People in galleries…
Once upon a time, it was verboten to take photos in galleries. Now of course, most allow cameras (without flash). It’s so easy to just photograph everything in sight rather than contemplating the art itself. That’s the trouble with technology generally I suppose, as it can take over at the expense of the life experience.
I like taking a few shots of artwork in context – the exhibition space and particularly in the company of gallery goers. People in galleries hold a special attraction. The viewed and the viewer. Often incidental, arbitrary, perhaps distracted and always interesting. Here are a few of my favorite gallery snaps.
I took this shot recently at our National gallery, in front of Barnett Newman’s “Voice of fire” and for evident reasons. Art meets design, we all carry a little art with us.
I’m always fascinated when gallery viewers seem unaware of the artwork and with all of today’s technology, it’s so easy to be somewhere else:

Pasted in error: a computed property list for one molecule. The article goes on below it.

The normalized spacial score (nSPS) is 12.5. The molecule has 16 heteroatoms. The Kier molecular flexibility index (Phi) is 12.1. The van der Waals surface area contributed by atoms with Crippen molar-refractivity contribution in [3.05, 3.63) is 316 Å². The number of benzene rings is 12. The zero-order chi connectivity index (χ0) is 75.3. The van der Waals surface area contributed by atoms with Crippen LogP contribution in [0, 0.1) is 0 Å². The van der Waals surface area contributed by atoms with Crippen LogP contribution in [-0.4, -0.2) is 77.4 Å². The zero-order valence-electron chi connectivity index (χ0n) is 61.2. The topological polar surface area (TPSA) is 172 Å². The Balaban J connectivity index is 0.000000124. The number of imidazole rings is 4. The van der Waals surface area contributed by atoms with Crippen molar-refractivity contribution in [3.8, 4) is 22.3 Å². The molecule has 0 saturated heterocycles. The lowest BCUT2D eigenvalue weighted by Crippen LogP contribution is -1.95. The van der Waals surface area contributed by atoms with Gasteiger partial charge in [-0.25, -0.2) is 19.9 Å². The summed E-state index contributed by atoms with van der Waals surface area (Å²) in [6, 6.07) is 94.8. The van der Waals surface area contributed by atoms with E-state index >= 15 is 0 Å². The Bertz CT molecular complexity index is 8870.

At this point in New York’s Metropolitan, Jackson Pollock’s “Autumn Rhythm (Number 30)” was not the main attraction.
Here’s another momentarily unloved painting, Théodore Rousseau’s “The Forest in Winter at Sunset”. Rousseau worked on this monumental, unfinished work throughout his career. This painting defies presence on a small screen, however is wonderfully moving in person.
The last time I went to New York’s MOMA was on a free-entry Friday night – it was the only space in our schedule. On Friday night the MOMA is a zoo. The noise level is incredible and Friday nighters casually swarm, perhaps as a prelude to late night activities.
It’s often tricky to even get a clear view as with Van Gogh’s “The Starry Night”.
The scale of paintings is something that always surprises – impossible to adequately convey on a website or in a book.
At the MOMA again, Henri Rousseau’s “The Dream” is imposing in a way all the wall posters could never be.
Somehow I always associate Dali with larger gallery-sized works. In fact, he completed some monumental pieces. Here’s one of his his smaller gems at the MOMA, the famous “The Persistence of Memory”.
Finally a prerequisite selfie!
This one at the Metropolitan, with John Singer Sargent’s “Madame X”, the subject of my previous blog posting: Sargent and that profile